Our curriculum is planned to ensure all children have the opportunity to build their vocabulary, knowledge and skills in all subjects so that they reflect thoughtfully, learn eagerly and apply these wisely.
Alongside the academic learning that is essential for children’s future success, our curriculum develops children’s social, emotional and creative skills. Reading is also at the heart of our curriculum, and we are relentless in our aim to ensure that all children have the best chance of becoming fluent, confident readers.
Our curriculum is a framework for setting out the aims of our programme of education, including:
- The knowledge and understanding to be gained at each stage (intent)
- Translating that framework over time into a structure, narrative and with subject specific pedagogy (implementation)
- Evaluating what knowledge and understanding pupils have gained against expectations (impact)
Our aim is for every child to flourish so underpinning our curriculum are the following key drivers:
- The pursuit of knowledge
- Doing the right thing
- Leadership and team
As a Church of England school, our distinctive set of Christian values are embedded throughout all areas of our school:
These values can be seen embedded through our school curriculum.
The curriculum enables children to deepen their understanding of the big ideas within each curriculum area through carefully thought-out units of work. These big ideas are informed by the work of subject associations. The analogy of a narrative is used to illustrate the intent of the curriculum. As a narrative’s events build over time to enable the reader to make sense of seemingly unconnected events, the reader’s understanding is deepened and through that understanding comes the joy and appreciation of the narrative – those subtle hints at the beginning hold more importance with hindsight and are vital for understanding the later twists. Similarly, as children move through school and study the curriculum, they develop an iterative understanding of the key concepts in each subject area and how they are interlinked through internal using a rich knowledge base.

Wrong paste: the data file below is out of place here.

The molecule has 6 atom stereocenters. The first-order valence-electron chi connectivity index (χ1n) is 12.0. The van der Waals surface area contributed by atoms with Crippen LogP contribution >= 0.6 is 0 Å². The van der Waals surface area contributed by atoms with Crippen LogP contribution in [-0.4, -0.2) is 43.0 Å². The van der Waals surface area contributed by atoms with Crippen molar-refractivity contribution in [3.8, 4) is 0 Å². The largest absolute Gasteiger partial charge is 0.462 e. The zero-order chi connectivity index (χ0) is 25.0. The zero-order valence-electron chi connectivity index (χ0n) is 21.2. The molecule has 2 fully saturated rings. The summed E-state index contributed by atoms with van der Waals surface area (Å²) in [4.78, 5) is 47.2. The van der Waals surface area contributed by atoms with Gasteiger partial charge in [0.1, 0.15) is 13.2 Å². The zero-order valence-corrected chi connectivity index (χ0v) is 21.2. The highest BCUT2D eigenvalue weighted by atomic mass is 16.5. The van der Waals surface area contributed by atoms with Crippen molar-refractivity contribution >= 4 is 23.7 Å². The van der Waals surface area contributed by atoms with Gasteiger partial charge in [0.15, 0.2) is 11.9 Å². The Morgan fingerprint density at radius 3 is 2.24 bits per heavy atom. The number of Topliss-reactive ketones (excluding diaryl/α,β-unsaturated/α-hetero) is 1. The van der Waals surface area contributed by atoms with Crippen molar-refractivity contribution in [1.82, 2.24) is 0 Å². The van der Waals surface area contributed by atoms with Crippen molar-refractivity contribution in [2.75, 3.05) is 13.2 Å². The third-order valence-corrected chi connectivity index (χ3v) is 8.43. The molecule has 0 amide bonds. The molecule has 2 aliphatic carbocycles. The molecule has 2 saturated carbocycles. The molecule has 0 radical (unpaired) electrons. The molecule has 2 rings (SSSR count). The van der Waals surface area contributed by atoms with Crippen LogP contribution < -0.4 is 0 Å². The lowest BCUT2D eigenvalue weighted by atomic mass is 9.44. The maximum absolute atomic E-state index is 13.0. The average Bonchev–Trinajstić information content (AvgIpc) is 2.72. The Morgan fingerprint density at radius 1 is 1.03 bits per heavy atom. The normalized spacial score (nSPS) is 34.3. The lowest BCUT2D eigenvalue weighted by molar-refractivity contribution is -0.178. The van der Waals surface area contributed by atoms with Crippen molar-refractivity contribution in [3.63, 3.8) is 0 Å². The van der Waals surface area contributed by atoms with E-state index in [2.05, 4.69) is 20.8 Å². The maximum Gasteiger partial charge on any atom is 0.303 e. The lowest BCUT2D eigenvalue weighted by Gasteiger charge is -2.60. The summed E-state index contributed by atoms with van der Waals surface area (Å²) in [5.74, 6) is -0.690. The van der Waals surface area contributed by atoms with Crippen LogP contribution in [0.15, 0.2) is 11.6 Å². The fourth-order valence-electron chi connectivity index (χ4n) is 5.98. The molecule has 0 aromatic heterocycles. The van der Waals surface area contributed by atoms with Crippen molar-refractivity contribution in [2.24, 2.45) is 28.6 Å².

Children are taught key language patterns to think and in turn speak and write like a historian, a scientist, a theologian or an artist. The curriculum is enriched through carefully chosen trips and workshops, which give children the experiences that bring knowledge to life.
Realising the ambition
We are committed to high quality professional learning that focuses on what makes great teaching, subject knowledge development and sound formative assessment practices. Curriculum design is driven by a curriculum team which supplements the traditional subject leader roles. Subjects are taught discretely but links are made where there is natural alignment to ensure that children develop an interconnected web of general knowledge. It is the non-core curriculum that is a key driver in developing reading comprehension.
Explicit instruction enables children to see expert modelling and hear expert explanations.
How we know if the curriculum is being learned
The curriculum is the progress model – if children are keeping up with the curriculum then they are making good progress. Progress means knowing more and remembering more. Knowledge that has been learned and retained in long term memory is necessary for analysis, creativity etc. We ask: has the child gained the knowledge to understand the key concepts and ideas? Is this enabling them to develop the skills they need to master? We set regular low stakes quizzes as well as cumulative quizzes on old topics. An end of unit written task is set where children demonstrate their knowledge gained by communicating in the language patterns that they have been taught. Old units of work are used as prompts for independent writing, giving further opportunities to assess what has been committed to long term memory and can be retrieved easily.